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KENNEDY SPACE CENTER, FLA. -   In the Space Station Processing Facility at NASA's Kennedy Space Center, STS-115  Mission Specialists Joe Tanner, Heidemarie Stefanyshyn-Piper, Steve Maclean and Dan Burbank are fit checking sequential shunt unit, electronics control unit  and multiplexer demultiplexer  launch to activation multi-layer installation blankets in a large Orbital Replaceable Unit transfer bag.  They and other crew members are at the center for Crew Equipment Interface Test activities.  Equipment familiarization is a routine part of astronaut training and launch preparations.  The mission will deliver the second port truss segment, the P3/P4 Truss, to attach to the first port truss segment, the P1 Truss, as well as deploy solar array set 2A and 4A.  Launch on Space Shuttle Atlantis is scheduled for late August.  Photo credit: NASA/Kim Shiflett KSC-06pd1182

KENNEDY SPACE CENTER, FLA. - In the Space Station Processing Facility at NASA's Kennedy Space Center, STS-115 Mission Specialists Joe Tanner, Heidemarie Stefanyshyn-Piper, Steve Maclean and Dan Burbank are fit checking sequential shunt unit, electronics control unit and multiplexer demultiplexer launch to activation multi-layer installation blankets in a large Orbital Replaceable Unit transfer bag. They and other crew members are at the center for Crew Equipment Interface Test activities. Equipment familiarization is a routine part of astronaut training and launch preparations. The mission will deliver the second port truss segment, the P3/P4 Truss, to attach to the first port truss segment, the P1 Truss, as well as deploy solar array set 2A and 4A. Launch on Space Shuttle Atlantis is scheduled for late August. Photo credit: NASA/Kim Shiflett KSC-06pd1182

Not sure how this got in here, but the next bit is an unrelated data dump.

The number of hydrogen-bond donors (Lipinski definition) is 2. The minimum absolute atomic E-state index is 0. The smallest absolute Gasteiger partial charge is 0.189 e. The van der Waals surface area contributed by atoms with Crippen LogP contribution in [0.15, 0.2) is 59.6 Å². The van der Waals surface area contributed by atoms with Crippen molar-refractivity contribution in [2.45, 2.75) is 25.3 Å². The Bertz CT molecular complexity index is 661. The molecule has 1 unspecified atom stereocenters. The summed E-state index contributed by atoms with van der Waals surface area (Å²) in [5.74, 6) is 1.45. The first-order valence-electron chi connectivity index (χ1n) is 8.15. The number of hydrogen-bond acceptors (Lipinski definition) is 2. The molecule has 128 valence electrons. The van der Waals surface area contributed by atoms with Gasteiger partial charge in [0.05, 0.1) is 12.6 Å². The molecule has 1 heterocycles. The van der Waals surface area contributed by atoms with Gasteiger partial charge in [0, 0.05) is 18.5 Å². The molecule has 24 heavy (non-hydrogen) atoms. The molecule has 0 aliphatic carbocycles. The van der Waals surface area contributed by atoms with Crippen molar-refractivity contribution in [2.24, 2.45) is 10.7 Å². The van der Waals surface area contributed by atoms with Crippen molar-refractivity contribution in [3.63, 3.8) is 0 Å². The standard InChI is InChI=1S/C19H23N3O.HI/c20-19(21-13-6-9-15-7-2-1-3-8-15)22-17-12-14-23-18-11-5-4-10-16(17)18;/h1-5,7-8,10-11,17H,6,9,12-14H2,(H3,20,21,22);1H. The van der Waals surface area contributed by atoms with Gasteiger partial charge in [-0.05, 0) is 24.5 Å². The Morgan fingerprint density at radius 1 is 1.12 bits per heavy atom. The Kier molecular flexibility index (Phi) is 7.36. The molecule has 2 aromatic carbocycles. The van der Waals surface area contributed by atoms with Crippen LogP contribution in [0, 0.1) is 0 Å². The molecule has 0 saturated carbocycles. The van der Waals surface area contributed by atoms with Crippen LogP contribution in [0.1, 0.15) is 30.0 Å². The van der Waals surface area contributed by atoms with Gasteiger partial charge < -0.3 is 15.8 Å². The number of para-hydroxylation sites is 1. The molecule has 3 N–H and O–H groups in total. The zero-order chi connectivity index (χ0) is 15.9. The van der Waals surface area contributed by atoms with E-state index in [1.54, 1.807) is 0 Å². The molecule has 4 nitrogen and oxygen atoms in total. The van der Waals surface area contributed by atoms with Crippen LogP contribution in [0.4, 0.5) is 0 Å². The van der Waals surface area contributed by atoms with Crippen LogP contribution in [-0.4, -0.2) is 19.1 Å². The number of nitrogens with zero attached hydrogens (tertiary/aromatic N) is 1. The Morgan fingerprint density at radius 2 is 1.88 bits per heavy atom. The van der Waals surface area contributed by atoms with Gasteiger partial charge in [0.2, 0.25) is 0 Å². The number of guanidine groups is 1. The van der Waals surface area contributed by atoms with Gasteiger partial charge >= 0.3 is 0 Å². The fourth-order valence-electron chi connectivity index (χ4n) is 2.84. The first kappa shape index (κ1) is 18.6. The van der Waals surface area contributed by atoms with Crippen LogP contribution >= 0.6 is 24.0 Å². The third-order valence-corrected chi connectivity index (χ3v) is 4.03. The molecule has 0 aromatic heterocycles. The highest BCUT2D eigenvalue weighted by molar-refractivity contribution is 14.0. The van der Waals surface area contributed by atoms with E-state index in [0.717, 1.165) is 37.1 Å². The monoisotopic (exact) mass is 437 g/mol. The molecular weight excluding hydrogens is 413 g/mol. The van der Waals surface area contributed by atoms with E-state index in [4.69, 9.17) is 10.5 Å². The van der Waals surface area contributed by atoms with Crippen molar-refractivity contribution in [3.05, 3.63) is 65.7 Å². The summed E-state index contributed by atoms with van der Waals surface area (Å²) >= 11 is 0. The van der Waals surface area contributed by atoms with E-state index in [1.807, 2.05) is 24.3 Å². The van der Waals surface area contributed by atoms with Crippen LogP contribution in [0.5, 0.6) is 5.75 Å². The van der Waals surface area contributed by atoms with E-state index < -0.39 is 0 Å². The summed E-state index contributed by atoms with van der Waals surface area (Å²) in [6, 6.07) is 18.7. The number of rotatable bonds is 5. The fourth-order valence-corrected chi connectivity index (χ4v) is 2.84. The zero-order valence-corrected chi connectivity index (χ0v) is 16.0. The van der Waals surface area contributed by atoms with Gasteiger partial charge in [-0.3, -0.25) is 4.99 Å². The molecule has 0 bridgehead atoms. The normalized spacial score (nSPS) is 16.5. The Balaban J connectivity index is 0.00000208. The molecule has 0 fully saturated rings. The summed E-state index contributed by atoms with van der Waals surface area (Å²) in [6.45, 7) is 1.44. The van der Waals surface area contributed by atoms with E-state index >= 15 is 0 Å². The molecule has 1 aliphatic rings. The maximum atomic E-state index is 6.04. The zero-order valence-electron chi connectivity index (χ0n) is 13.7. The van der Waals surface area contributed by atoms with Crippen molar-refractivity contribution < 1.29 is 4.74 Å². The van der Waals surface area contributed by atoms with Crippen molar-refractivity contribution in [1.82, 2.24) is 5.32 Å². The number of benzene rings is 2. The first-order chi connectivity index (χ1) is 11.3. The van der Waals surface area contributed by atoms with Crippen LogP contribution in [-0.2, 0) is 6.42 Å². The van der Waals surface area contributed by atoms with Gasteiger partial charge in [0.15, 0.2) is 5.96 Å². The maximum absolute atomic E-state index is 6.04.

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KENNEDY SPACE CENTER, FLA. - In the Space Station Processing Facility at NASA's Kennedy Space Center, STS-115 Mission Specialists Joe Tanner, Heidemarie Stefanyshyn-Piper, Steve Maclean and Dan Burbank are fit checking sequential shunt unit, electronics control unit and multiplexer demultiplexer launch to activation multi-layer installation blankets in a large Orbital Replaceable Unit transfer bag. They and other crew members are at the center for Crew Equipment Interface Test activities. Equipment familiarization is a routine part of astronaut training and launch preparations. The mission will deliver the second port truss segment, the P3/P4 Truss, to attach to the first port truss segment, the P1 Truss, as well as deploy solar array set 2A and 4A. Launch on Space Shuttle Atlantis is scheduled for late August. Photo credit: NASA/Kim Shiflett

The Space Shuttle program was the United States government's manned launch vehicle program from 1981 to 2011, administered by NASA and officially beginning in 1972. The Space Shuttle system—composed of an orbiter launched with two reusable solid rocket boosters and a disposable external fuel tank— carried up to eight astronauts and up to 50,000 lb (23,000 kg) of payload into low Earth orbit (LEO). When its mission was complete, the orbiter would re-enter the Earth's atmosphere and lands as a glider. Although the concept had been explored since the late 1960s, the program formally commenced in 1972 and was the focus of NASA's manned operations after the final Apollo and Skylab flights in the mid-1970s. It started with the launch of the first shuttle Columbia on April 12, 1981, on STS-1. and finished with its last mission, STS-135 flown by Atlantis, in July 2011.

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22/06/2006
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Kennedy Space Center, FL
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NASA
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